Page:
What makes the book an essential document is its frank and unself-conscious record of the physical and moral devastation that accompanied the war. Sebald extols the virtue of "authentic documents, before which all fiction pales," and what is most remarkable about "A Woman in Berlin" is what is most ordinary -- or rather, the desperate measures rendered ordinary in a city under occupation. The diarist spends her days scrounging for coal, picking nettles for food, and searching out what little clean water may still be had. Berliners queue for pathetic rations in the streets onto which the Russians fired almost 2 million shells in the last two weeks of the war; when a mortar explodes outside a local meat market, killing three, the women "use their sleeves to wipe the blood off their meat coupons" and line up all over again.

Before the Nazis came to power in 1933, Berlin had the smallest proportion of National Socialist voters of any German city. By the time the Red Army arrived, most Berliners, with the exception of the deluded Nazi faithful, appeared all too eager to shed the enthusiasm they had since developed for Adolf Hitler, whom they had taken to calling "that man" -- a turn in public opinion that seems not to have begun in earnest until long after it was apparent the war would be lost. Many have repurposed Nazi literature into fuel; if people keep burning it, the diarist quips, "Mein Kampf will go back to being a rare book, a collector's item." The discarded mottos of Nazi propaganda are no more than grist for gallows humor: "For all this," people incant, turning around a wartime mantra, "we thank the Fuhrer."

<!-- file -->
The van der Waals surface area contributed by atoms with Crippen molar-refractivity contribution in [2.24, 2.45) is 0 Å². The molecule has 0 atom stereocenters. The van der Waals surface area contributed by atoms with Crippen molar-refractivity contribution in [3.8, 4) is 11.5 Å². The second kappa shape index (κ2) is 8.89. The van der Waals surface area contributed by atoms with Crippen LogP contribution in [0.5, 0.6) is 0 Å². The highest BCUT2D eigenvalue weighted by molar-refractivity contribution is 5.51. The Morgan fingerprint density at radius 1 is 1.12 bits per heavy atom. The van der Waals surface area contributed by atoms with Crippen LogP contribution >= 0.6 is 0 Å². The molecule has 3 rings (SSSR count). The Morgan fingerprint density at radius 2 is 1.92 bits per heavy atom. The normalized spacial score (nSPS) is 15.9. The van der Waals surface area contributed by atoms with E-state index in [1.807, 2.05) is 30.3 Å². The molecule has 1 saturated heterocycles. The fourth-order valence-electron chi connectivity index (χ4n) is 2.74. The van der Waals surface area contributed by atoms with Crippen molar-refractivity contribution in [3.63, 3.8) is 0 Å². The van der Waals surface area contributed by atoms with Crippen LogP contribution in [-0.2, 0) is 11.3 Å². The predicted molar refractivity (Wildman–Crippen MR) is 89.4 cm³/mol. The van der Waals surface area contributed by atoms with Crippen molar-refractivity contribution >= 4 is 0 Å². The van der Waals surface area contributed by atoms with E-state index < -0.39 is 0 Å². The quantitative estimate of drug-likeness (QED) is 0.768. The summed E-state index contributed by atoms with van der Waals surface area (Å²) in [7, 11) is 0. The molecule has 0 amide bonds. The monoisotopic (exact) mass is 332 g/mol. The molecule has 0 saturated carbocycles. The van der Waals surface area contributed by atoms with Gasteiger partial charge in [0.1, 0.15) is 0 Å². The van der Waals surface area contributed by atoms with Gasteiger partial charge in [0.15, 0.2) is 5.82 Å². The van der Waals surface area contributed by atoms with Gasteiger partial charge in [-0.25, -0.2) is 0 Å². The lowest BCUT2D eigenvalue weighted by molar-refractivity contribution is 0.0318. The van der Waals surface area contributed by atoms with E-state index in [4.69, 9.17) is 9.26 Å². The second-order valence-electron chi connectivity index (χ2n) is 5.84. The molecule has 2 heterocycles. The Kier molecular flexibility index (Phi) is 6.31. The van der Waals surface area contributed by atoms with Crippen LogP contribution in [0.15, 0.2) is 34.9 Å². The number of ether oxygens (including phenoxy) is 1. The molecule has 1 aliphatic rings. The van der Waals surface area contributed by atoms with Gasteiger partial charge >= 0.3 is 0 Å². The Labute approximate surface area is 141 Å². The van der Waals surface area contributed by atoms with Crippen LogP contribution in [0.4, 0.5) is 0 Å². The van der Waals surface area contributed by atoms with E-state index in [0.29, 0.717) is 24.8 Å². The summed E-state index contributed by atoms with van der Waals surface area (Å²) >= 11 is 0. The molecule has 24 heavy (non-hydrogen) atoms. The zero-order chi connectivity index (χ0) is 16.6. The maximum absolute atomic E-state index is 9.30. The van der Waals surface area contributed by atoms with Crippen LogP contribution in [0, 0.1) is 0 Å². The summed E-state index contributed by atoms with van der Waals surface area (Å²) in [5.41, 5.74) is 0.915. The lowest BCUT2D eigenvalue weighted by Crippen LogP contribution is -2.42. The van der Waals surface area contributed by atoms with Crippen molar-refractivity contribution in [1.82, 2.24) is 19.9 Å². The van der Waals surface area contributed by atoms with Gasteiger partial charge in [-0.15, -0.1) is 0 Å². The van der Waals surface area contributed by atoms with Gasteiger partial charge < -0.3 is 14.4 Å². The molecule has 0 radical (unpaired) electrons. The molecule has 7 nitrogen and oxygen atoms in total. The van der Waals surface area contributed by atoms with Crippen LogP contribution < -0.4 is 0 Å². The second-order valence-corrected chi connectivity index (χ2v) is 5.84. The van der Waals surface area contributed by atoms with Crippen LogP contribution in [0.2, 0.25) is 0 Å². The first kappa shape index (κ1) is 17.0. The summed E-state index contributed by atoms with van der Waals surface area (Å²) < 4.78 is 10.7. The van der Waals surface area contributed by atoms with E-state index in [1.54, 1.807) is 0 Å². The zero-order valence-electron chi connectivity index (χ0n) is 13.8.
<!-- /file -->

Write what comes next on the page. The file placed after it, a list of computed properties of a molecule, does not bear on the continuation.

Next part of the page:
What little strength the regime still possessed was devoted to upholding the Nazi commitment to senseless brutality: "If the war is lost, the people will also be lost," Hitler explained to Albert Speer in March 1945. "It is not necessary to worry about their needs for elemental survival." In Berlin, the Nazis pressed prisoners of war into constructing useless barricades instead of building water pumps; 80,000 men were sent to their deaths on the western front in the failed Ardennes offensive while the eastern front crumbled. Concentration camps in the path of advancing troops were evacuated, with prisoners marched to their deaths or simply executed. The Nazi program of civil defense consisted of making the meaningless declaration that a city was a "Fortress," and then attempting to terrify its inhabitants with tales of "Asiatic" barbarity. The Nazis rushed newsreel cameras to East Prussia, the site of the earliest Soviet atrocities, solely to terrify the remaining Germans into holding their ground. "Are they supposed to spur the men of Berlin to protect and defend us women?" the diarist wonders skeptically; "their only effect is to send thousands more helpless women and children running out of town."

The diarist and her neighbors sweat out waves of air raids, knowing all too well that the respite from American and British bombers will only come with the Soviet occupation: "Better a Russki on top," they joke nervously, "than a Yank overhead." "Our fate is rolling in from the east," the diarist laments, and early reports leave little room for optimism: "Let's be honest," one woman in the cellar ventures, "none of us is still a virgin, right?"